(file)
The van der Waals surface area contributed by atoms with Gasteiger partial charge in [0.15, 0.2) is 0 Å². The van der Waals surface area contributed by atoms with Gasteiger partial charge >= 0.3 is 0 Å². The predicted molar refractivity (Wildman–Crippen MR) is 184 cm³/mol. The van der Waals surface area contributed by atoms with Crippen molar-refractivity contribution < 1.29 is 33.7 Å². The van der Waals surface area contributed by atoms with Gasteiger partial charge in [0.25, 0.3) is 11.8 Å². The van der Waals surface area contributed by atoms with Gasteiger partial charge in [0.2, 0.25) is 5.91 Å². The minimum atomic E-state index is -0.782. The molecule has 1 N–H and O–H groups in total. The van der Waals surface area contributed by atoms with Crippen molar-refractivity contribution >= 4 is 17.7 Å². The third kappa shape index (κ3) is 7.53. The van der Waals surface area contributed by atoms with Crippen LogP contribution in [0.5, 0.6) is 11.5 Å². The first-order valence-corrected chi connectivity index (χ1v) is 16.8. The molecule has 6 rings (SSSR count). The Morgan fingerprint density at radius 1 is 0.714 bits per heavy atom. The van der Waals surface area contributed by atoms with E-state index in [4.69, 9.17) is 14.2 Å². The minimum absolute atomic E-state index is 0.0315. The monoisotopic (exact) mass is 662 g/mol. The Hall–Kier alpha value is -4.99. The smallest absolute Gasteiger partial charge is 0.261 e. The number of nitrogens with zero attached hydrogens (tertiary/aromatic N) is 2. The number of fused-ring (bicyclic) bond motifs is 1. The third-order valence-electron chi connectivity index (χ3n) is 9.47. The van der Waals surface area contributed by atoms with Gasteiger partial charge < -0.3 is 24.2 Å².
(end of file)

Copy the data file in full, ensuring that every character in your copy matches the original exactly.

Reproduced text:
The van der Waals surface area contributed by atoms with Gasteiger partial charge in [0.15, 0.2) is 0 Å². The van der Waals surface area contributed by atoms with Gasteiger partial charge >= 0.3 is 0 Å². The predicted molar refractivity (Wildman–Crippen MR) is 184 cm³/mol. The van der Waals surface area contributed by atoms with Crippen molar-refractivity contribution < 1.29 is 33.7 Å². The van der Waals surface area contributed by atoms with Gasteiger partial charge in [0.25, 0.3) is 11.8 Å². The van der Waals surface area contributed by atoms with Gasteiger partial charge in [0.2, 0.25) is 5.91 Å². The minimum atomic E-state index is -0.782. The molecule has 1 N–H and O–H groups in total. The van der Waals surface area contributed by atoms with Crippen molar-refractivity contribution >= 4 is 17.7 Å². The third kappa shape index (κ3) is 7.53. The van der Waals surface area contributed by atoms with Crippen LogP contribution in [0.5, 0.6) is 11.5 Å². The first-order valence-corrected chi connectivity index (χ1v) is 16.8. The molecule has 6 rings (SSSR count). The Morgan fingerprint density at radius 1 is 0.714 bits per heavy atom. The van der Waals surface area contributed by atoms with E-state index in [4.69, 9.17) is 14.2 Å². The minimum absolute atomic E-state index is 0.0315. The monoisotopic (exact) mass is 662 g/mol. The Hall–Kier alpha value is -4.99. The smallest absolute Gasteiger partial charge is 0.261 e. The number of nitrogens with zero attached hydrogens (tertiary/aromatic N) is 2. The number of fused-ring (bicyclic) bond motifs is 1. The third-order valence-electron chi connectivity index (χ3n) is 9.47. The van der Waals surface area contributed by atoms with Gasteiger partial charge < -0.3 is 24.2 Å².